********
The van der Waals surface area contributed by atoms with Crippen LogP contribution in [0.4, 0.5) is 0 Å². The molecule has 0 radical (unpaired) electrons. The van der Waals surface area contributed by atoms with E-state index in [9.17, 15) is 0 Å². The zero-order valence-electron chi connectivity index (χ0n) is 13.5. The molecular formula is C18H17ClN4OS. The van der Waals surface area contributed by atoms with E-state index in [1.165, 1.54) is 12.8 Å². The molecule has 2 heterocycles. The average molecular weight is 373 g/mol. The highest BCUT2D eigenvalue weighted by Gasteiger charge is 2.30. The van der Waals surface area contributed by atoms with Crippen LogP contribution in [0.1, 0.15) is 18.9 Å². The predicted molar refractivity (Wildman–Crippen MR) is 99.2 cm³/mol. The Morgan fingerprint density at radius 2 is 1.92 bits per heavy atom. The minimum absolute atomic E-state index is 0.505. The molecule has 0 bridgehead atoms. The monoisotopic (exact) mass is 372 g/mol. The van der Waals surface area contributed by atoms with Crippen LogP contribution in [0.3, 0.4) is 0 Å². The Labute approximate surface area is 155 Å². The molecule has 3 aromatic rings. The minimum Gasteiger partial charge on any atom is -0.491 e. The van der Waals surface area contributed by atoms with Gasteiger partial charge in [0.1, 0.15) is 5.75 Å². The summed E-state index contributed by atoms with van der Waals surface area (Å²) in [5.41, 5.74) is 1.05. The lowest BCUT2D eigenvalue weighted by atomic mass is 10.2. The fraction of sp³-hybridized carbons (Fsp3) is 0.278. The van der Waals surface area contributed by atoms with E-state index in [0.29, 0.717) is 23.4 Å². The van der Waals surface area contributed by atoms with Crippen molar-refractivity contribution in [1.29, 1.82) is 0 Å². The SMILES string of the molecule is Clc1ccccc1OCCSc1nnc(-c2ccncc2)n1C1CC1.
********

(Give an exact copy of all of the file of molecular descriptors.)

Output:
The van der Waals surface area contributed by atoms with Crippen LogP contribution in [0.4, 0.5) is 0 Å². The molecule has 0 radical (unpaired) electrons. The van der Waals surface area contributed by atoms with E-state index in [9.17, 15) is 0 Å². The zero-order valence-electron chi connectivity index (χ0n) is 13.5. The molecular formula is C18H17ClN4OS. The van der Waals surface area contributed by atoms with E-state index in [1.165, 1.54) is 12.8 Å². The molecule has 2 heterocycles. The average molecular weight is 373 g/mol. The highest BCUT2D eigenvalue weighted by Gasteiger charge is 2.30. The van der Waals surface area contributed by atoms with Crippen LogP contribution in [0.1, 0.15) is 18.9 Å². The predicted molar refractivity (Wildman–Crippen MR) is 99.2 cm³/mol. The Morgan fingerprint density at radius 2 is 1.92 bits per heavy atom. The minimum absolute atomic E-state index is 0.505. The molecule has 0 bridgehead atoms. The monoisotopic (exact) mass is 372 g/mol. The van der Waals surface area contributed by atoms with Crippen LogP contribution in [0.3, 0.4) is 0 Å². The Labute approximate surface area is 155 Å². The molecule has 3 aromatic rings. The minimum Gasteiger partial charge on any atom is -0.491 e. The van der Waals surface area contributed by atoms with Gasteiger partial charge in [0.1, 0.15) is 5.75 Å². The summed E-state index contributed by atoms with van der Waals surface area (Å²) in [5.41, 5.74) is 1.05. The lowest BCUT2D eigenvalue weighted by atomic mass is 10.2. The fraction of sp³-hybridized carbons (Fsp3) is 0.278. The van der Waals surface area contributed by atoms with E-state index in [0.29, 0.717) is 23.4 Å². The van der Waals surface area contributed by atoms with Crippen molar-refractivity contribution in [1.29, 1.82) is 0 Å². The SMILES string of the molecule is Clc1ccccc1OCCSc1nnc(-c2ccncc2)n1C1CC1.